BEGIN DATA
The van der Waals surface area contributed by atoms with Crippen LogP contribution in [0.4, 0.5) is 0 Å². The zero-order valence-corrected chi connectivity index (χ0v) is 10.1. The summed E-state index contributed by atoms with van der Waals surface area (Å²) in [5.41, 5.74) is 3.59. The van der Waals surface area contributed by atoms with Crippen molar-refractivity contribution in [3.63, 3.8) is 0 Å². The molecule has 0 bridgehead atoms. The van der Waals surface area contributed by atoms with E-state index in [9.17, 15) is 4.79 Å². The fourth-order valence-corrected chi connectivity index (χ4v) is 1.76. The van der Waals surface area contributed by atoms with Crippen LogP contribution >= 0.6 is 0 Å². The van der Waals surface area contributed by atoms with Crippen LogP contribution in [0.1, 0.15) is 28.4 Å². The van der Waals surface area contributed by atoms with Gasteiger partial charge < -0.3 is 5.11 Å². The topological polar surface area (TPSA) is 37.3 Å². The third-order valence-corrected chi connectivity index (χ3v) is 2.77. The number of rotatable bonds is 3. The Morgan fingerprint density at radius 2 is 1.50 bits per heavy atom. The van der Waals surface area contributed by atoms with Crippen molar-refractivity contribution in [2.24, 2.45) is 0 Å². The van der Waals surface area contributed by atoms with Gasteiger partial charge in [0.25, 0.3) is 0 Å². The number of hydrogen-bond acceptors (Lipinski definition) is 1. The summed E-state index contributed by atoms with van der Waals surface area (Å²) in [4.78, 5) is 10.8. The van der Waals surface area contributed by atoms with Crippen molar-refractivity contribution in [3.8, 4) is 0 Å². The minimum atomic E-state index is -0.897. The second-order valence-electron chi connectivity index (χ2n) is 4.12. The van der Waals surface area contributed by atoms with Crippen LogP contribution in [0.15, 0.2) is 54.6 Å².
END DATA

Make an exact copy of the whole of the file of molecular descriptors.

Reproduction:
The van der Waals surface area contributed by atoms with Crippen LogP contribution in [0.4, 0.5) is 0 Å². The zero-order valence-corrected chi connectivity index (χ0v) is 10.1. The summed E-state index contributed by atoms with van der Waals surface area (Å²) in [5.41, 5.74) is 3.59. The van der Waals surface area contributed by atoms with Crippen molar-refractivity contribution in [3.63, 3.8) is 0 Å². The molecule has 0 bridgehead atoms. The van der Waals surface area contributed by atoms with E-state index in [9.17, 15) is 4.79 Å². The fourth-order valence-corrected chi connectivity index (χ4v) is 1.76. The van der Waals surface area contributed by atoms with Crippen LogP contribution >= 0.6 is 0 Å². The van der Waals surface area contributed by atoms with Crippen LogP contribution in [0.1, 0.15) is 28.4 Å². The van der Waals surface area contributed by atoms with Gasteiger partial charge < -0.3 is 5.11 Å². The topological polar surface area (TPSA) is 37.3 Å². The third-order valence-corrected chi connectivity index (χ3v) is 2.77. The number of rotatable bonds is 3. The Morgan fingerprint density at radius 2 is 1.50 bits per heavy atom. The van der Waals surface area contributed by atoms with Crippen molar-refractivity contribution in [2.24, 2.45) is 0 Å². The van der Waals surface area contributed by atoms with Gasteiger partial charge in [0.25, 0.3) is 0 Å². The number of hydrogen-bond acceptors (Lipinski definition) is 1. The summed E-state index contributed by atoms with van der Waals surface area (Å²) in [4.78, 5) is 10.8. The van der Waals surface area contributed by atoms with Crippen molar-refractivity contribution in [3.8, 4) is 0 Å². The minimum atomic E-state index is -0.897. The second-order valence-electron chi connectivity index (χ2n) is 4.12. The van der Waals surface area contributed by atoms with Crippen LogP contribution in [0.15, 0.2) is 54.6 Å².